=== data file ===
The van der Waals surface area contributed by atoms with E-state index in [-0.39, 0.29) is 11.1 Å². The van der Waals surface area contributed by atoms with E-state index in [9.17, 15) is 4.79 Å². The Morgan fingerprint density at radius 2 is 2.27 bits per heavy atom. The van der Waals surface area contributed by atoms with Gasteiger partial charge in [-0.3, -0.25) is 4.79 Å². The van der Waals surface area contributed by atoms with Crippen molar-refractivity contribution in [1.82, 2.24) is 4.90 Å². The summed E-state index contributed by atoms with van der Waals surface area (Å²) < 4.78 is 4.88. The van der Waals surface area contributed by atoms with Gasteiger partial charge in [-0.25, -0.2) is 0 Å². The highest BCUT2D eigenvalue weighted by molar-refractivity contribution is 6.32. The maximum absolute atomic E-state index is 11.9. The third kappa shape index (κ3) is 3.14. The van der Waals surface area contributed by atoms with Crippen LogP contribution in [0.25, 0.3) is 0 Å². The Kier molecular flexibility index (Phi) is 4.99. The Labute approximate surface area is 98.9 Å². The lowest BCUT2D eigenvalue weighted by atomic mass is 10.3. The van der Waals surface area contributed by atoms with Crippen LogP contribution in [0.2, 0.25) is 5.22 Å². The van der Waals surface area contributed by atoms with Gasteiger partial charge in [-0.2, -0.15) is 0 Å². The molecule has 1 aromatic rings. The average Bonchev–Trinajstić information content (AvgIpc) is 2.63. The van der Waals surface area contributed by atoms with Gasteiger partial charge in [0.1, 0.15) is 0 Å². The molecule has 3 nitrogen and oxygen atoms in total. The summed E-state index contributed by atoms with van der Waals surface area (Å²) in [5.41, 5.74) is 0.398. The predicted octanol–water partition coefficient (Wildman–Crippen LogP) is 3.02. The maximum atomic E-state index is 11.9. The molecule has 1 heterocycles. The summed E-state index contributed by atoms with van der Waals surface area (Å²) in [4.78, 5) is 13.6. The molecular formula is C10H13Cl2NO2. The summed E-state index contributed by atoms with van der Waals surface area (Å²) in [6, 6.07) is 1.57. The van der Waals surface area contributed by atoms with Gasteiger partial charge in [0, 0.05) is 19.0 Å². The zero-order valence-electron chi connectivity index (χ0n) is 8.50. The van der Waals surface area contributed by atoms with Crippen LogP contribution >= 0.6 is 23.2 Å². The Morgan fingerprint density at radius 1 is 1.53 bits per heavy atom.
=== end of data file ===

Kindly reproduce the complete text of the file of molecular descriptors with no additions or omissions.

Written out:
The van der Waals surface area contributed by atoms with E-state index in [-0.39, 0.29) is 11.1 Å². The van der Waals surface area contributed by atoms with E-state index in [9.17, 15) is 4.79 Å². The Morgan fingerprint density at radius 2 is 2.27 bits per heavy atom. The van der Waals surface area contributed by atoms with Gasteiger partial charge in [-0.3, -0.25) is 4.79 Å². The van der Waals surface area contributed by atoms with Crippen molar-refractivity contribution in [1.82, 2.24) is 4.90 Å². The summed E-state index contributed by atoms with van der Waals surface area (Å²) < 4.78 is 4.88. The van der Waals surface area contributed by atoms with Gasteiger partial charge in [-0.25, -0.2) is 0 Å². The highest BCUT2D eigenvalue weighted by molar-refractivity contribution is 6.32. The maximum absolute atomic E-state index is 11.9. The third kappa shape index (κ3) is 3.14. The van der Waals surface area contributed by atoms with Crippen LogP contribution in [0.25, 0.3) is 0 Å². The Kier molecular flexibility index (Phi) is 4.99. The Labute approximate surface area is 98.9 Å². The lowest BCUT2D eigenvalue weighted by atomic mass is 10.3. The van der Waals surface area contributed by atoms with Crippen LogP contribution in [0.2, 0.25) is 5.22 Å². The van der Waals surface area contributed by atoms with Gasteiger partial charge in [-0.2, -0.15) is 0 Å². The molecule has 1 aromatic rings. The average Bonchev–Trinajstić information content (AvgIpc) is 2.63. The van der Waals surface area contributed by atoms with Gasteiger partial charge in [0.1, 0.15) is 0 Å². The molecule has 3 nitrogen and oxygen atoms in total. The summed E-state index contributed by atoms with van der Waals surface area (Å²) in [5.41, 5.74) is 0.398. The predicted octanol–water partition coefficient (Wildman–Crippen LogP) is 3.02. The maximum atomic E-state index is 11.9. The molecule has 1 heterocycles. The summed E-state index contributed by atoms with van der Waals surface area (Å²) in [4.78, 5) is 13.6. The molecular formula is C10H13Cl2NO2. The summed E-state index contributed by atoms with van der Waals surface area (Å²) in [6, 6.07) is 1.57. The van der Waals surface area contributed by atoms with Gasteiger partial charge in [0, 0.05) is 19.0 Å². The zero-order valence-electron chi connectivity index (χ0n) is 8.50. The van der Waals surface area contributed by atoms with Crippen LogP contribution >= 0.6 is 23.2 Å². The Morgan fingerprint density at radius 1 is 1.53 bits per heavy atom.